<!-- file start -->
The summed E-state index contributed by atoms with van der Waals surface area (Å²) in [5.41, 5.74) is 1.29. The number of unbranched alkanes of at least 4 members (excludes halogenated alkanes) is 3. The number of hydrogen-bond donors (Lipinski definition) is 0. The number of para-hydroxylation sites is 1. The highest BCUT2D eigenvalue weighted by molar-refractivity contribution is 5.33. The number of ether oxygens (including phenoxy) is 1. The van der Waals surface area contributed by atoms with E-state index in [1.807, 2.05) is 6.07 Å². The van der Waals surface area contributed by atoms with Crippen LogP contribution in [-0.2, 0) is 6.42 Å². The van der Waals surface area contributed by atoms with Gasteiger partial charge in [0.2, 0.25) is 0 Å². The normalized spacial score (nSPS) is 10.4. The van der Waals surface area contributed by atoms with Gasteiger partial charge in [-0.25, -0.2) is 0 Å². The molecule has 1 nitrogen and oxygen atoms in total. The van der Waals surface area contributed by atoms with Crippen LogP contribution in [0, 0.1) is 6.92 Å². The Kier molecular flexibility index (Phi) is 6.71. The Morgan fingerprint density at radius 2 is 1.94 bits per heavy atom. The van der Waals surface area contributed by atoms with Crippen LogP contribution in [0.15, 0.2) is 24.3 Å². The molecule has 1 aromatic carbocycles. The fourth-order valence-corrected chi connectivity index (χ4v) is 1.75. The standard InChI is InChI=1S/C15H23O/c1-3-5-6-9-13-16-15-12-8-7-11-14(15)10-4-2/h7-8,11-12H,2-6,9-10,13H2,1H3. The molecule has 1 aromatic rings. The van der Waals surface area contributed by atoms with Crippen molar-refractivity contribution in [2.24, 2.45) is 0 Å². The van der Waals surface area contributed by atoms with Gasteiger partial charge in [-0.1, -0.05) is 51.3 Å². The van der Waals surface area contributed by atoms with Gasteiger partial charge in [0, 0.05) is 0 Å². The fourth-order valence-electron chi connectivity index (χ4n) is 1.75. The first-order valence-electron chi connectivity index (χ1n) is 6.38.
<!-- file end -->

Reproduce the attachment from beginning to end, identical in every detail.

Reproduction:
The summed E-state index contributed by atoms with van der Waals surface area (Å²) in [5.41, 5.74) is 1.29. The number of unbranched alkanes of at least 4 members (excludes halogenated alkanes) is 3. The number of hydrogen-bond donors (Lipinski definition) is 0. The number of para-hydroxylation sites is 1. The highest BCUT2D eigenvalue weighted by molar-refractivity contribution is 5.33. The number of ether oxygens (including phenoxy) is 1. The van der Waals surface area contributed by atoms with E-state index in [1.807, 2.05) is 6.07 Å². The van der Waals surface area contributed by atoms with Crippen LogP contribution in [-0.2, 0) is 6.42 Å². The van der Waals surface area contributed by atoms with Gasteiger partial charge in [0.2, 0.25) is 0 Å². The normalized spacial score (nSPS) is 10.4. The van der Waals surface area contributed by atoms with Gasteiger partial charge in [-0.25, -0.2) is 0 Å². The molecule has 1 nitrogen and oxygen atoms in total. The van der Waals surface area contributed by atoms with Crippen LogP contribution in [0, 0.1) is 6.92 Å². The Kier molecular flexibility index (Phi) is 6.71. The Morgan fingerprint density at radius 2 is 1.94 bits per heavy atom. The van der Waals surface area contributed by atoms with Crippen LogP contribution in [0.15, 0.2) is 24.3 Å². The molecule has 1 aromatic carbocycles. The fourth-order valence-corrected chi connectivity index (χ4v) is 1.75. The standard InChI is InChI=1S/C15H23O/c1-3-5-6-9-13-16-15-12-8-7-11-14(15)10-4-2/h7-8,11-12H,2-6,9-10,13H2,1H3. The molecule has 1 aromatic rings. The van der Waals surface area contributed by atoms with Crippen molar-refractivity contribution in [2.24, 2.45) is 0 Å². The van der Waals surface area contributed by atoms with Gasteiger partial charge in [-0.1, -0.05) is 51.3 Å². The van der Waals surface area contributed by atoms with Gasteiger partial charge in [0, 0.05) is 0 Å². The fourth-order valence-electron chi connectivity index (χ4n) is 1.75. The first-order valence-electron chi connectivity index (χ1n) is 6.38.